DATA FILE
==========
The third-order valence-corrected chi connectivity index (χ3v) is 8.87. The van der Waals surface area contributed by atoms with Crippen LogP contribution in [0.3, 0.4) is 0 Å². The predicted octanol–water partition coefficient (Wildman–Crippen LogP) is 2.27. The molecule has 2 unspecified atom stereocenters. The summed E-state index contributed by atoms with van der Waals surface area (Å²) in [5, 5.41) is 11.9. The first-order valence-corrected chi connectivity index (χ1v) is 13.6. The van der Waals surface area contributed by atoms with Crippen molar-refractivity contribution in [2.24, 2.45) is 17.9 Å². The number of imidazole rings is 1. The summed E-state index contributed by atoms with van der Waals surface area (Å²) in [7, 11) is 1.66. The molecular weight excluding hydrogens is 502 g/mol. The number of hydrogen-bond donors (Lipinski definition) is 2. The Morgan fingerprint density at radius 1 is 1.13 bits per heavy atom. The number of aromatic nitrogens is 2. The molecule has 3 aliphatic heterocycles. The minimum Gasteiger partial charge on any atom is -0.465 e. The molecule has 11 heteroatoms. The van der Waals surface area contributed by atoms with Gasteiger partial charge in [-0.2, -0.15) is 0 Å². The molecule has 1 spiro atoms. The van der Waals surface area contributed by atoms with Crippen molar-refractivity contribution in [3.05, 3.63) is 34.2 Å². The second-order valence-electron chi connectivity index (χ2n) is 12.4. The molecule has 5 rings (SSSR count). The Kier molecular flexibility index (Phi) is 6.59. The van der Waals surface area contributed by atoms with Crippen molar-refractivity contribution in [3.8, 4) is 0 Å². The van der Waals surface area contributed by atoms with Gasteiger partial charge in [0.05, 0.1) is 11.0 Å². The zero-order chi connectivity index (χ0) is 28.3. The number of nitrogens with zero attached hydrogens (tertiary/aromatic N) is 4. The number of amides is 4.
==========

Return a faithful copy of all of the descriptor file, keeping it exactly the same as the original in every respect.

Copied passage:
The third-order valence-corrected chi connectivity index (χ3v) is 8.87. The van der Waals surface area contributed by atoms with Crippen LogP contribution in [0.3, 0.4) is 0 Å². The predicted octanol–water partition coefficient (Wildman–Crippen LogP) is 2.27. The molecule has 2 unspecified atom stereocenters. The summed E-state index contributed by atoms with van der Waals surface area (Å²) in [5, 5.41) is 11.9. The first-order valence-corrected chi connectivity index (χ1v) is 13.6. The van der Waals surface area contributed by atoms with Crippen molar-refractivity contribution in [2.24, 2.45) is 17.9 Å². The number of imidazole rings is 1. The summed E-state index contributed by atoms with van der Waals surface area (Å²) in [7, 11) is 1.66. The molecular weight excluding hydrogens is 502 g/mol. The number of hydrogen-bond donors (Lipinski definition) is 2. The Morgan fingerprint density at radius 1 is 1.13 bits per heavy atom. The number of aromatic nitrogens is 2. The molecule has 3 aliphatic heterocycles. The minimum Gasteiger partial charge on any atom is -0.465 e. The molecule has 11 heteroatoms. The van der Waals surface area contributed by atoms with Gasteiger partial charge in [-0.2, -0.15) is 0 Å². The molecule has 1 spiro atoms. The van der Waals surface area contributed by atoms with Crippen molar-refractivity contribution in [3.05, 3.63) is 34.2 Å². The second-order valence-electron chi connectivity index (χ2n) is 12.4. The molecule has 5 rings (SSSR count). The Kier molecular flexibility index (Phi) is 6.59. The van der Waals surface area contributed by atoms with Crippen molar-refractivity contribution in [3.8, 4) is 0 Å². The van der Waals surface area contributed by atoms with Gasteiger partial charge in [0.05, 0.1) is 11.0 Å². The zero-order chi connectivity index (χ0) is 28.3. The number of nitrogens with zero attached hydrogens (tertiary/aromatic N) is 4. The number of amides is 4.